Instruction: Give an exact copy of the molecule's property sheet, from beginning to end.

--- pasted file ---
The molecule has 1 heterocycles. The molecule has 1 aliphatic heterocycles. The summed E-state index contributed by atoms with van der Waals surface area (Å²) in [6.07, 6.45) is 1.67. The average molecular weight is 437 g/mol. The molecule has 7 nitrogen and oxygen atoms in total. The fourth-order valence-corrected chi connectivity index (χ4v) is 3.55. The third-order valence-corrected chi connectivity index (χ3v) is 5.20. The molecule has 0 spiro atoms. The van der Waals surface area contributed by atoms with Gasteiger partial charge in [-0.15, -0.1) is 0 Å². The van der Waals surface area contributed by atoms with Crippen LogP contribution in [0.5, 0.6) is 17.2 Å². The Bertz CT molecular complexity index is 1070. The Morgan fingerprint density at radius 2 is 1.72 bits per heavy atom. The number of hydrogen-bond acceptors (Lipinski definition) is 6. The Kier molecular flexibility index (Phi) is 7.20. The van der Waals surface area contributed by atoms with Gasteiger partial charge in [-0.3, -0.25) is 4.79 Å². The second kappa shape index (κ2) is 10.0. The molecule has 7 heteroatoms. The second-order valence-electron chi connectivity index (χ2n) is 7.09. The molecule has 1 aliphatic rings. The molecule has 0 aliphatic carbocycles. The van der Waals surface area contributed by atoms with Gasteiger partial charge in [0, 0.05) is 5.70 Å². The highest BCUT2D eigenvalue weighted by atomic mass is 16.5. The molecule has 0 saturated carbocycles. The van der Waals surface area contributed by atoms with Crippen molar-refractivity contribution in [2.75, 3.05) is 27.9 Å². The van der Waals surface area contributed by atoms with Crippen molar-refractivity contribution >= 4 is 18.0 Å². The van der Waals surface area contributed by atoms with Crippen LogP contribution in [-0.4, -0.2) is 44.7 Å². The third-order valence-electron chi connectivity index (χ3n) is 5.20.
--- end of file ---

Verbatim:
The molecule has 1 heterocycles. The molecule has 1 aliphatic heterocycles. The summed E-state index contributed by atoms with van der Waals surface area (Å²) in [6.07, 6.45) is 1.67. The average molecular weight is 437 g/mol. The molecule has 7 nitrogen and oxygen atoms in total. The fourth-order valence-corrected chi connectivity index (χ4v) is 3.55. The third-order valence-corrected chi connectivity index (χ3v) is 5.20. The molecule has 0 spiro atoms. The van der Waals surface area contributed by atoms with Gasteiger partial charge in [-0.15, -0.1) is 0 Å². The van der Waals surface area contributed by atoms with Crippen LogP contribution in [0.5, 0.6) is 17.2 Å². The Bertz CT molecular complexity index is 1070. The Morgan fingerprint density at radius 2 is 1.72 bits per heavy atom. The number of hydrogen-bond acceptors (Lipinski definition) is 6. The Kier molecular flexibility index (Phi) is 7.20. The van der Waals surface area contributed by atoms with Gasteiger partial charge in [-0.3, -0.25) is 4.79 Å². The second kappa shape index (κ2) is 10.0. The molecule has 7 heteroatoms. The second-order valence-electron chi connectivity index (χ2n) is 7.09. The molecule has 1 aliphatic rings. The molecule has 0 aliphatic carbocycles. The van der Waals surface area contributed by atoms with Gasteiger partial charge in [0, 0.05) is 5.70 Å². The highest BCUT2D eigenvalue weighted by atomic mass is 16.5. The molecule has 0 saturated carbocycles. The van der Waals surface area contributed by atoms with Crippen molar-refractivity contribution in [2.75, 3.05) is 27.9 Å². The van der Waals surface area contributed by atoms with Crippen molar-refractivity contribution >= 4 is 18.0 Å². The van der Waals surface area contributed by atoms with Crippen LogP contribution in [-0.4, -0.2) is 44.7 Å². The third-order valence-electron chi connectivity index (χ3n) is 5.20.